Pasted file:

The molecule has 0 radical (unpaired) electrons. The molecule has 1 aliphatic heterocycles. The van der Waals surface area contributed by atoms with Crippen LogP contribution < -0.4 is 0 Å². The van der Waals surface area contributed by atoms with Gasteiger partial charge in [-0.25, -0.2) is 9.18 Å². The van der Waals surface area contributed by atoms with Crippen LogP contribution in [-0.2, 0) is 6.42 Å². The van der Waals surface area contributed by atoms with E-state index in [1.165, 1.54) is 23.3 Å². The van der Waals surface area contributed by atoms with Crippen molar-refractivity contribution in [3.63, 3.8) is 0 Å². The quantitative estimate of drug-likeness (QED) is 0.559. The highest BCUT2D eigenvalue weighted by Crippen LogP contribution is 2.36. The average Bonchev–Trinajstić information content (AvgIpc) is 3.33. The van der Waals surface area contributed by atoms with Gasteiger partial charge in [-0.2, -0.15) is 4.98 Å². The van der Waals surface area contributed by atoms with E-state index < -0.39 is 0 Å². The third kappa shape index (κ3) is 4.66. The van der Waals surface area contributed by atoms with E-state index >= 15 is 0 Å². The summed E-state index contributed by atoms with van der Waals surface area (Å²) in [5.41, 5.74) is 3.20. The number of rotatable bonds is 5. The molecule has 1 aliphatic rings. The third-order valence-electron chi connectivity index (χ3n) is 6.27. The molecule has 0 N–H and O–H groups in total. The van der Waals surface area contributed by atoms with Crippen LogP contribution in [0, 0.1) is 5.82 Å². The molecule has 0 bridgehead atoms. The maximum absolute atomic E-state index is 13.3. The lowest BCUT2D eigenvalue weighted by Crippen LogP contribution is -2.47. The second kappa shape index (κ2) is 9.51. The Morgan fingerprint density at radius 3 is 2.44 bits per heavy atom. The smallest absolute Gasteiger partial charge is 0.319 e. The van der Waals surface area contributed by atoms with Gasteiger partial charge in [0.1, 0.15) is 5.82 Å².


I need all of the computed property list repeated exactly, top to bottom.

The molecule has 0 radical (unpaired) electrons. The molecule has 1 aliphatic heterocycles. The van der Waals surface area contributed by atoms with Crippen LogP contribution < -0.4 is 0 Å². The van der Waals surface area contributed by atoms with Gasteiger partial charge in [-0.25, -0.2) is 9.18 Å². The van der Waals surface area contributed by atoms with Crippen LogP contribution in [-0.2, 0) is 6.42 Å². The van der Waals surface area contributed by atoms with E-state index in [1.165, 1.54) is 23.3 Å². The van der Waals surface area contributed by atoms with Crippen molar-refractivity contribution in [3.63, 3.8) is 0 Å². The quantitative estimate of drug-likeness (QED) is 0.559. The highest BCUT2D eigenvalue weighted by Crippen LogP contribution is 2.36. The average Bonchev–Trinajstić information content (AvgIpc) is 3.33. The van der Waals surface area contributed by atoms with Gasteiger partial charge in [-0.2, -0.15) is 4.98 Å². The van der Waals surface area contributed by atoms with E-state index < -0.39 is 0 Å². The third kappa shape index (κ3) is 4.66. The van der Waals surface area contributed by atoms with E-state index >= 15 is 0 Å². The summed E-state index contributed by atoms with van der Waals surface area (Å²) in [5.41, 5.74) is 3.20. The number of rotatable bonds is 5. The molecule has 1 aliphatic rings. The third-order valence-electron chi connectivity index (χ3n) is 6.27. The molecule has 0 N–H and O–H groups in total. The van der Waals surface area contributed by atoms with Crippen LogP contribution in [0, 0.1) is 5.82 Å². The molecule has 0 bridgehead atoms. The maximum absolute atomic E-state index is 13.3. The lowest BCUT2D eigenvalue weighted by Crippen LogP contribution is -2.47. The second kappa shape index (κ2) is 9.51. The Morgan fingerprint density at radius 3 is 2.44 bits per heavy atom. The smallest absolute Gasteiger partial charge is 0.319 e. The van der Waals surface area contributed by atoms with Gasteiger partial charge in [0.1, 0.15) is 5.82 Å².